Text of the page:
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Why Top Academic Achievers Often Require Help on the GMAT 

This sponsored content article was created by ApexGMAT. The Daily Princetonian’s editorial staff was not involved in the production of this article. 

For more information about ApexGMAT and to schedule a complimentary call with a 770+ GMAT instructor, please visit https://apexgmat.com/inquire-now-gmat-tutoring/

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Those who excel academically are often surprised by the challenges that the GMAT presents. This is especially the case when academic success has been consistent and has been the result of hard work. This is because the GMAT rewards a very different set of thinking skills than those that are rewarded in academia. As such, the GMAT often puts high achievers on their back foot.

Typical tokens of academic success: good grades, a high SAT score, even admission into Princeton, signal an ability to work competently within a defined framework. While intelligence and adaptability are certainly required for such success, the core is almost always set within a system of rules, lesson goals, or defined blocks of knowledge and as such can be considered reactive. One is rarely tasked with defining the problem and the best approach, only with reaching a correct solution through a largely prescriptive process. For example, in one’s entire schooling, one might never find themselves responsible for identifying whether a geometric or a statistical solution is better for a problem where both methods work. In fact, one is often blissfully unaware that there is an alternative solution.

A correct answer is all that matters - not what is quickest, easiest, most intuitive, or most flexible - we are trained in just one way of processing discrete problems within an academic setting. Even if one is fortunate enough to be exposed to a less structured environment and thrive, success is rarely framed in terms of nurturing specific thinking skills - it is rather attributed to talent or intuition and thus not cultivated in any traditional sense but treated as a happy accident. Ironically, the more raw talent one has, the less emphasis upon building thinking skills.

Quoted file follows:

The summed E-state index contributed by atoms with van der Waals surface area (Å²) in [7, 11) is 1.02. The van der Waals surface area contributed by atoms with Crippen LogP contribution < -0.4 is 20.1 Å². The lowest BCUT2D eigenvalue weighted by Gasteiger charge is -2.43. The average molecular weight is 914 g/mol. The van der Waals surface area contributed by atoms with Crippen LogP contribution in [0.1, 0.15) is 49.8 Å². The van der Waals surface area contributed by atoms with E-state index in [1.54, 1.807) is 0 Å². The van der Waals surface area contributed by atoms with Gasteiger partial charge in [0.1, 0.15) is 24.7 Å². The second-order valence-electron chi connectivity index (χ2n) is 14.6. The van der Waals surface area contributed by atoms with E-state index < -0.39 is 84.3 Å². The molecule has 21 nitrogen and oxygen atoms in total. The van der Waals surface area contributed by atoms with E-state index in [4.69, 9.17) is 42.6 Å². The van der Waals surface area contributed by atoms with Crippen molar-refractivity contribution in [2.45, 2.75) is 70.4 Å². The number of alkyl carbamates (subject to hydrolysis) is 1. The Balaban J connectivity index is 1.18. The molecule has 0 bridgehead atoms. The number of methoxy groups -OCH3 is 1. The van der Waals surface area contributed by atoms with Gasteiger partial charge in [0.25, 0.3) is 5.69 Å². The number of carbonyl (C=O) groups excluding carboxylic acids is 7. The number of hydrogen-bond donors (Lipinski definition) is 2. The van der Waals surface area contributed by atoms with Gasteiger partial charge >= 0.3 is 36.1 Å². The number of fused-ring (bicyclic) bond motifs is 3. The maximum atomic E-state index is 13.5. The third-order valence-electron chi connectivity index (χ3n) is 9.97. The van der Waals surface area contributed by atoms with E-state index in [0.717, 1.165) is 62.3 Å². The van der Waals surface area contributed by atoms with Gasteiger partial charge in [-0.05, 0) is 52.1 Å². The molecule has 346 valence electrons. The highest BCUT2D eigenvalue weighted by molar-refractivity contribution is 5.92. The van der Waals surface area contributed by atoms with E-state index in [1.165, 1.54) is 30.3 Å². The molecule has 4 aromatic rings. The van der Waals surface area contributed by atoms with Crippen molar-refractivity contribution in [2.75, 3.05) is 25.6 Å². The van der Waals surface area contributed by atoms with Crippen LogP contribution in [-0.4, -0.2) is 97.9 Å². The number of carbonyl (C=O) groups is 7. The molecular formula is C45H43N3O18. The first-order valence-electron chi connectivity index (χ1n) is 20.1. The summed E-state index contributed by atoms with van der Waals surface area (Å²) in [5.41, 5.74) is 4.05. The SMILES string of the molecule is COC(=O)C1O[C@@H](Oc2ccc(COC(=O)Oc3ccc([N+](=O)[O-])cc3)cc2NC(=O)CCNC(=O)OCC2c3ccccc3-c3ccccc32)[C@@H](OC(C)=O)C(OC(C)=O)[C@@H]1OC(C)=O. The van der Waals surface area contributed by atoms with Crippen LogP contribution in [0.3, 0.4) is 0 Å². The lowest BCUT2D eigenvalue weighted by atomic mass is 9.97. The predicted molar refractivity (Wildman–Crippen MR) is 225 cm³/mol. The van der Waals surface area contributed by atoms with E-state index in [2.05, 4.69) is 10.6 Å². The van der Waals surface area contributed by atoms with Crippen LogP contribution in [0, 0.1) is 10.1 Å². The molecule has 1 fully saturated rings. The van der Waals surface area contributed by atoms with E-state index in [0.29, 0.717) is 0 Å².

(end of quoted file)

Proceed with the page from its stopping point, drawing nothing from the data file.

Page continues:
Why do you keep Plateauing? 

A 700+ GMAT score is what is usually required to obtain admission to top MBA programs like Harvard, Stanford, Wharton, or Kellogg. Most people who do well on the GMAT (think 80th percentile and above) invariably hit a plateau somewhere in the upper 600s or low 700s. This is typically symptomatic of the strategies that have worked throughout one’s academic career being pushed to their maximum extent, whereafter they can actively work against further progress

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Following rules can only take you so far. To crack that 700, it is vital to understand that the GMAT isn’t a knowledge test. Rather, the GMAT rewards critical and creative thinking skills. While one must grasp high school level mathematics and have fluency in English in order to succeed on the exam, these are skills that every good student is assumed to have.

The GMAT uses this baseline of core knowledge to test one’s ability to think creatively, deal with uncertainty and apply abstract principles in novel ways. Further, the GMAT examines the ability to operate under a strict time constraint - less than two minutes per question. Thus, it is key to not only find the correct answer, but to also have done so in an efficient manner. Often this means addressing the problem to the appropriate level of depth and selecting the correct answer choice rather than necessarily solving the problem itself.

Finally, the GMAT is an adaptive test, which means it modulates the difficulty of problems to ascertain one’s skill level. This means that one will, by definition, eventually encounter problems that one is not immediately able to solve. This is where the real challenge on the GMAT begins: how to embrace the uncertainty and come up with creative solutions on the spot within a time constraint.  

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One more admonition - the GMAT is likely the most challenging exam you will ever take. Recall that nearly everyone who is college bound takes either the SAT or ACT. Those that take on the GMAT are a smaller and much more highly skilled cohort, self-selected from the most ambitious professionals in competitive industries like finance, banking and consulting. The GMAT successfully differentiates among those who have already proven successful in both academia and in the professional world.